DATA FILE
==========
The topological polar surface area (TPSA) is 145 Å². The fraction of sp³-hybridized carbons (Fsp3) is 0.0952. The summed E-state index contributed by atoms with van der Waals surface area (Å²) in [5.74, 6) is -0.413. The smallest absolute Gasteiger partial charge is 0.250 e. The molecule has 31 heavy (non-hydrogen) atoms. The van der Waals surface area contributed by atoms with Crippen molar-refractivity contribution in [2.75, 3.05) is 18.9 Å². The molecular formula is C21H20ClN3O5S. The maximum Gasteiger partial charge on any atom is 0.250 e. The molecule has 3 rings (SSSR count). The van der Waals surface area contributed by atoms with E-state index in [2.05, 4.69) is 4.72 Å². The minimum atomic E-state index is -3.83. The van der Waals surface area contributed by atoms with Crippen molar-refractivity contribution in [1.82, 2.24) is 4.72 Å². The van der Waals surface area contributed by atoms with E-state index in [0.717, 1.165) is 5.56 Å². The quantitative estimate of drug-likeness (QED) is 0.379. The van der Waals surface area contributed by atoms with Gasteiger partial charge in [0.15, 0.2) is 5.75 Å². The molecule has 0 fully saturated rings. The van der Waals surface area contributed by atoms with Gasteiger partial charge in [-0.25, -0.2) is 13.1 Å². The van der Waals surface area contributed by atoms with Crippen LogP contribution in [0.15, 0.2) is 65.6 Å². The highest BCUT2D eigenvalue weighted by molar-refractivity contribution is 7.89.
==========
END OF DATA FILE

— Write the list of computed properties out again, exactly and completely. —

The topological polar surface area (TPSA) is 145 Å². The fraction of sp³-hybridized carbons (Fsp3) is 0.0952. The summed E-state index contributed by atoms with van der Waals surface area (Å²) in [5.74, 6) is -0.413. The smallest absolute Gasteiger partial charge is 0.250 e. The molecule has 31 heavy (non-hydrogen) atoms. The van der Waals surface area contributed by atoms with Crippen molar-refractivity contribution in [2.75, 3.05) is 18.9 Å². The molecular formula is C21H20ClN3O5S. The maximum Gasteiger partial charge on any atom is 0.250 e. The molecule has 3 rings (SSSR count). The van der Waals surface area contributed by atoms with E-state index in [2.05, 4.69) is 4.72 Å². The minimum atomic E-state index is -3.83. The van der Waals surface area contributed by atoms with Crippen molar-refractivity contribution in [1.82, 2.24) is 4.72 Å². The van der Waals surface area contributed by atoms with E-state index in [0.717, 1.165) is 5.56 Å². The quantitative estimate of drug-likeness (QED) is 0.379. The van der Waals surface area contributed by atoms with Gasteiger partial charge in [0.15, 0.2) is 5.75 Å². The molecule has 0 fully saturated rings. The van der Waals surface area contributed by atoms with Gasteiger partial charge in [-0.25, -0.2) is 13.1 Å². The van der Waals surface area contributed by atoms with Crippen LogP contribution in [0.15, 0.2) is 65.6 Å². The highest BCUT2D eigenvalue weighted by molar-refractivity contribution is 7.89.